For a more detailed free-marketeer’s view of the Department of Txansportation’s proposal, see Marc Scribner’s analysis. Here, I want to focus on one thing: the debate over fully autonomous vs. semi-autonomous vehicles.
For the United States as a whole, the value of a median-priced owner-occupied home increased from 2.7 times median family incomes in 2013 to 2.8 times in 2014. The 2014 numbers are from the 2015 American Community Survey, which estimates both home values and family incomes for the year before the survey. In the survey, median family incomes are found in table B19101 while median home values are in table B25077.
You can download my spreadsheets combining data from these two tables from the 2015 survey (which, remember, are for 2014) for the nation, states, and counties, urbanized areas, and cities and other places. For comparison, data for 2013 (from the 2014 survey) can be downloaded for nation, states, and counties, urbanized areas, and cities and other places.
In places where land for new housing is abundant, value-to-income ratios tend to hover around 2. Value-to-income ratios above 3 suggest real or artificial limits on the ability of homebuilders to meet the demand for new housing. While the national ratio of 2.8 is worrisome, many states are well under this ratio.
The share of commuters driving alone to work grew from 80.0 percent in 2014 to 80.3 percent in 2015, according to the Census Bureau’s American Community Survey. This increase came at the expense of carpoolers; the share of people taking transit, walking, and cycling remained the same.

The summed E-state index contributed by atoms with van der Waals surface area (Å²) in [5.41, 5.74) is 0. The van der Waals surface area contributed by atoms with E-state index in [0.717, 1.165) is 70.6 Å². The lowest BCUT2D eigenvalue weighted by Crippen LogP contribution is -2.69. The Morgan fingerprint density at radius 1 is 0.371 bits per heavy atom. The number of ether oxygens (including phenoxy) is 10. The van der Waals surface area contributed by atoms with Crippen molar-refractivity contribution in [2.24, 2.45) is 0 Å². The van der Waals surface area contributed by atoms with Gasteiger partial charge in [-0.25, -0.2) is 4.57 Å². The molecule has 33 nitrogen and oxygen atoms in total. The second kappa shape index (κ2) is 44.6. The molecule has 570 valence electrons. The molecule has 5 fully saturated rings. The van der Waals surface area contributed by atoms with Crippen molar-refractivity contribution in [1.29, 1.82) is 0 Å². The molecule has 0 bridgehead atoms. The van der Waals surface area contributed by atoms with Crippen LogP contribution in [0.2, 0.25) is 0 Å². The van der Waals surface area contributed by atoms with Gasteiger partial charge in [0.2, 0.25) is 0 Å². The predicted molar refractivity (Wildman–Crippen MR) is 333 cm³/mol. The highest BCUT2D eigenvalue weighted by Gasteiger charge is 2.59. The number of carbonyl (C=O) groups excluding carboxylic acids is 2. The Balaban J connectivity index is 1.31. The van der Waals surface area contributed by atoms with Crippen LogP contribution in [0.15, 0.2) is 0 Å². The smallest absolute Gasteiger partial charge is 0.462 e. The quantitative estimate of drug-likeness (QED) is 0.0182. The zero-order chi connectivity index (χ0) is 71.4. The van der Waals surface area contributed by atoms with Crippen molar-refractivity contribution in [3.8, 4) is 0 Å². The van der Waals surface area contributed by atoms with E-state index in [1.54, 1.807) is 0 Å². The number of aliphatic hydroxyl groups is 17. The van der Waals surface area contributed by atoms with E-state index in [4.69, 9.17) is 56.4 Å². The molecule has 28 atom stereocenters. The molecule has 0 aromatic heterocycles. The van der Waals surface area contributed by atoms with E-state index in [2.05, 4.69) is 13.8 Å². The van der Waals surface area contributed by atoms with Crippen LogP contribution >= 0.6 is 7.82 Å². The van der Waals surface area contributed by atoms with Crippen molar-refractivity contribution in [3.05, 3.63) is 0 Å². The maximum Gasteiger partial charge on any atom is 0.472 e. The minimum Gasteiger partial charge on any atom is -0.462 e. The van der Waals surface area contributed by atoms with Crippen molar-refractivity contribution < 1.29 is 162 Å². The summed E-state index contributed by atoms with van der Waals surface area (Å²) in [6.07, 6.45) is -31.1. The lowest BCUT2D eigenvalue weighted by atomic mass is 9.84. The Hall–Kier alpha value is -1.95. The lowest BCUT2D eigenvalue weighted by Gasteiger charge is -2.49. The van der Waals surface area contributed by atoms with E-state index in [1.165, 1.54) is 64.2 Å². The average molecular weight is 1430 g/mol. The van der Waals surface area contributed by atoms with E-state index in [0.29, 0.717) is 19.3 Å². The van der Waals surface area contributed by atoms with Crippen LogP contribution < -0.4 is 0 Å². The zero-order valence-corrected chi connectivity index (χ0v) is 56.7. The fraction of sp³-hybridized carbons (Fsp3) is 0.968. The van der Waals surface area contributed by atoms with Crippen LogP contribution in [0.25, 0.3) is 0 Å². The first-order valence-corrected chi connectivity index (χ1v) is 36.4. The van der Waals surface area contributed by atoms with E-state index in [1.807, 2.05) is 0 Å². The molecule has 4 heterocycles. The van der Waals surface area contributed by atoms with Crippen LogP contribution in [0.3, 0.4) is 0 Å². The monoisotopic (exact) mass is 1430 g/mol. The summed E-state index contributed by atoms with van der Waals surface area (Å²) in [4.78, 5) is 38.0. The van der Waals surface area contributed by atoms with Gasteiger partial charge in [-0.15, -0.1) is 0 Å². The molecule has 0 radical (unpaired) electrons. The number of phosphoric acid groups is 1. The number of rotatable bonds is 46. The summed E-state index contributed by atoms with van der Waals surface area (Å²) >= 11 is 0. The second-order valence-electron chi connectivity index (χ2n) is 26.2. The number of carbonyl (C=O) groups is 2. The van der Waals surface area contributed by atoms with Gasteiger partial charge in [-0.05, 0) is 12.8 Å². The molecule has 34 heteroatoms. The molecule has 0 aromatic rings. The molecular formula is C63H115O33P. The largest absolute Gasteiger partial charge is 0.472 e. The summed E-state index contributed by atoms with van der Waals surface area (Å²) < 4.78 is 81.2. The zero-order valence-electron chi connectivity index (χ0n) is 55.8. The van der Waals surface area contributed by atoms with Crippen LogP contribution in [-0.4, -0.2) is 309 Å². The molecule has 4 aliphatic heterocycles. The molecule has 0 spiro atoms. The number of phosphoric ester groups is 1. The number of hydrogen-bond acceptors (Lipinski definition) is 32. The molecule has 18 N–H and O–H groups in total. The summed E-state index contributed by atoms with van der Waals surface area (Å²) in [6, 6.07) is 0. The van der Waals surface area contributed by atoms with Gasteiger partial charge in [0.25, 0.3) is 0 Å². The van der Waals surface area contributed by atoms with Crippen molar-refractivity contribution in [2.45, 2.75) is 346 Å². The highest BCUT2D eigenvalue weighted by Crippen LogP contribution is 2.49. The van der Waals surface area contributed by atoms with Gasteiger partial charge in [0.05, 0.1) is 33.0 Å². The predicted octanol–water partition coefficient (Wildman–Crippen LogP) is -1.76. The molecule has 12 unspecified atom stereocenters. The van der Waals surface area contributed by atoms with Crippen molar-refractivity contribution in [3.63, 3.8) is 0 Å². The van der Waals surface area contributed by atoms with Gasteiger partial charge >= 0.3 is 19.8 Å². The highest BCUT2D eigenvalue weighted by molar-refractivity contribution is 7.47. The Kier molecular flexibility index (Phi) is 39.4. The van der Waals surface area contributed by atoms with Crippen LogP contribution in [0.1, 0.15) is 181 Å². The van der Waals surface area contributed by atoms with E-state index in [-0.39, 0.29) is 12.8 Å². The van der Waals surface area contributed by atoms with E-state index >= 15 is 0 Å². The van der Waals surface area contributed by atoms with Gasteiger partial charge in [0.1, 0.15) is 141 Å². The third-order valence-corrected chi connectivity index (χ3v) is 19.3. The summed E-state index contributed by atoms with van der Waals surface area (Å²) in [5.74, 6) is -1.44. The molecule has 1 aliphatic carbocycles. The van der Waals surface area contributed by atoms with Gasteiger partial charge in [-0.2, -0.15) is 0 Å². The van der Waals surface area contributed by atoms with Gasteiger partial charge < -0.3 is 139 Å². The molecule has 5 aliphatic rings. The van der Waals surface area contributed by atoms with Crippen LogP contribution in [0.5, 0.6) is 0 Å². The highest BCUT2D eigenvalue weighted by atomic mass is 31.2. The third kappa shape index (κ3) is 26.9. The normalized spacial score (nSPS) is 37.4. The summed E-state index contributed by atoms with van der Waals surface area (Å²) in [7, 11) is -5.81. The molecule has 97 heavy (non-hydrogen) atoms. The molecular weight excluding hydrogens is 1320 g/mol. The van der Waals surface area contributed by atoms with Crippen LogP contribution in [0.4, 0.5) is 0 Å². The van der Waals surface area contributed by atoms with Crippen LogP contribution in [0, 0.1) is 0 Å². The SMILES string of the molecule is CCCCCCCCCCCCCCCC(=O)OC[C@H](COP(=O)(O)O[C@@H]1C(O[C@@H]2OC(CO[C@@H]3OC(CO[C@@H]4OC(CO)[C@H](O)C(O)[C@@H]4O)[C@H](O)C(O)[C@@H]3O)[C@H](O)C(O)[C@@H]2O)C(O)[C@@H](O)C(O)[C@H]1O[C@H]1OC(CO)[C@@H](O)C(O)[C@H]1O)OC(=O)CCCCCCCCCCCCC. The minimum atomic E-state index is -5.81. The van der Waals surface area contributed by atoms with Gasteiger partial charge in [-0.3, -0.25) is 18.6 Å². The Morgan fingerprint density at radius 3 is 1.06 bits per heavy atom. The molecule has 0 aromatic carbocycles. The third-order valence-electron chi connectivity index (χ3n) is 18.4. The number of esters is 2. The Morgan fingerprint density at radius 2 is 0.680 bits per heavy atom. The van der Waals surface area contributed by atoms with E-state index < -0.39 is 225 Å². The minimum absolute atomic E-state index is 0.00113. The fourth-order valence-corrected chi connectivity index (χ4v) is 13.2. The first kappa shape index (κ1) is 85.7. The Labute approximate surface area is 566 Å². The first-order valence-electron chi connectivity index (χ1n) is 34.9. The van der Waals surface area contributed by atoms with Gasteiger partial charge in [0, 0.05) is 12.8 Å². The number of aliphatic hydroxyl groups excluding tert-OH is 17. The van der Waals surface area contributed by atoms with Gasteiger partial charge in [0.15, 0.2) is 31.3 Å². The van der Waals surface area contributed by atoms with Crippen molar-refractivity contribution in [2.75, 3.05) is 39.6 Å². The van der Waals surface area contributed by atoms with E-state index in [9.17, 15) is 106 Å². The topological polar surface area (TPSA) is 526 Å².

The Census Bureau posted 2015 data early this month, giving data junkies lots of information to play with. The bureau has conducted the American Community Survey every year since 2005 based on surveys sent out to about 3.5 million households each year. This makes it far more reliable than a typical poll, which usually surveys only a few hundred people. However, the data should still be used with caution for small categories, such as the number of Latinos living in households with no cars who walk to work in Buffalo, New York.
To save you time, the Antiplanner has downloaded journey-to-work data, table B08301, for the nation, states, and counties, urbanized areas, and cities and other places. For comparison, I’ve also posted the same raw data for 2014: nation, states, and counties, urbanized areas, and cities and other places.
Michael Lind, a co-founder of left-leaning New America, is urging the federal government to create universal mobility accounts that would give everyone an income tax credit, or, if they owe no taxes, a direct subsidy to cover the costs of driving. He argues that social mobility depends on personal mobility, and personal mobility depends on access to a car, so therefore everyone should have one.